Further training needed to avoid ‘economic and social travesty’, says report

by L&D29 Jan 2016
In order to improve women’s roles in the workplace, it’s crucial that businesses create stronger support programs, according to Mercer’s second annual global report titled When Women Thrive.

The report recommended that this sould involve initiatives such as proper training for women coming back from maternity leave.

The suggestions come amid results which show that female representation will reach only 40% globally in the professional and managerial ranks in 2025.

Indeed, the report also found that in Australia and New Zealand only a third of the top jobs are expected to be held by women in 2025.

Further, it found that Asia is projected to have the lowest representation of women in the workforce by 2025 at 28% (the Middle East and Africa were not represented in the study).

Pat Milligan, Mercer’s Global Leader of When Women Thrive, said that the traditional methods of advancing women aren’t “moving the needle”, and under-representation of women around the world has become an “economic and social travesty”.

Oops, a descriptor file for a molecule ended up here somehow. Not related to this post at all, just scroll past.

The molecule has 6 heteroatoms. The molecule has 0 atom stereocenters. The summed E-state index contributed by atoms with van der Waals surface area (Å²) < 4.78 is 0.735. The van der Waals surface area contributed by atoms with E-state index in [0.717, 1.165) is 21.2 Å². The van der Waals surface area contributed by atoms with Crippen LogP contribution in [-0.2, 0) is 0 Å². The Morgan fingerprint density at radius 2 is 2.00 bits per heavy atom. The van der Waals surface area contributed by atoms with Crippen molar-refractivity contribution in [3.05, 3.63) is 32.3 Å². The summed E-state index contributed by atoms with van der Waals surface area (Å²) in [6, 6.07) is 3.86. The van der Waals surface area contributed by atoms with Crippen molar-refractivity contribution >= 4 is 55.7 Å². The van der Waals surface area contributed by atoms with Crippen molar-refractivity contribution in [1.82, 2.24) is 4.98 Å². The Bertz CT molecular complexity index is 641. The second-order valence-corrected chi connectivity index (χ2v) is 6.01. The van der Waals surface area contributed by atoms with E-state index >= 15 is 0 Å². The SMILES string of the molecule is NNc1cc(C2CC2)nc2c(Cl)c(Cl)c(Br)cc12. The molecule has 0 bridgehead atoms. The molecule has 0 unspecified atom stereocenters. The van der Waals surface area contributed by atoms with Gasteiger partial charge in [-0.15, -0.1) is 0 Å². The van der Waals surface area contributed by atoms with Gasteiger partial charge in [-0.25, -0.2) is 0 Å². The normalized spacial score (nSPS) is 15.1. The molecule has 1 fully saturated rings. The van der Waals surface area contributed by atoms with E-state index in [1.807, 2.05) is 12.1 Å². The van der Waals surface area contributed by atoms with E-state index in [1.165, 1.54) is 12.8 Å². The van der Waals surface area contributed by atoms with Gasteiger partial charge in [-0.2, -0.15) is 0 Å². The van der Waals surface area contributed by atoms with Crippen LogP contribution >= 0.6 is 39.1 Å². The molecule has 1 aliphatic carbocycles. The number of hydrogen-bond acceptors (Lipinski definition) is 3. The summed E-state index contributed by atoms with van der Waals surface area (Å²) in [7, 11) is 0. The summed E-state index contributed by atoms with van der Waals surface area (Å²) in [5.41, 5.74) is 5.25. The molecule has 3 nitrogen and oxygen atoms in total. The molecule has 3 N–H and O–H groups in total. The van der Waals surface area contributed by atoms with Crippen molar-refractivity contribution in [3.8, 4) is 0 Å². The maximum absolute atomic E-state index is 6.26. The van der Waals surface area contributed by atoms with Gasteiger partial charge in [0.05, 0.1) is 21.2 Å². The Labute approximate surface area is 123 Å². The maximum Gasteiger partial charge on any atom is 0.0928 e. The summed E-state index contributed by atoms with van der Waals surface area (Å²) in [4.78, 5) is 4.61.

“While leaders have been focusing on women at the top, they’re largely ignoring the female talent pipelines so critical to maintaining progress,” Milligan said.

“This is a call-to-action – every organisation has a choice to stay with the status quo or drive their growth, communities and economies through the power of women.”

Looking specifically at the regional rankings, Latin America is projected to increase women’s representation from 36% in 2015 to 49% in 2025; followed by Australia/New Zealand moving from 35% to 40%; US/Canada improving by just 1% from 39% to 40%; Europe remaining flat at 37% in 2015 and 2025; and Asia ranking last at 28%, up from just 25% in 2015.

The survey included input from over 600 organisations around the world employing 3.2 million people (including 1.3 million women).

Brian Levine, Mercer’s Innovation Leader, Global Workforce Analytics, said it’s not enough to “create a band-aid program”.

“Most companies aren’t focused on the complete talent pipeline nor are they focused on the supporting practices and cultural change critical to ensure that women will be successful in their organisations.”

The report also found that Women are perceived to have unique skills needed in today’s market, including: flexibility and adaptability (39% vs. 20% who say men have those strengths); inclusive team management (43% vs. 20%); and emotional intelligence (24% vs. 5%).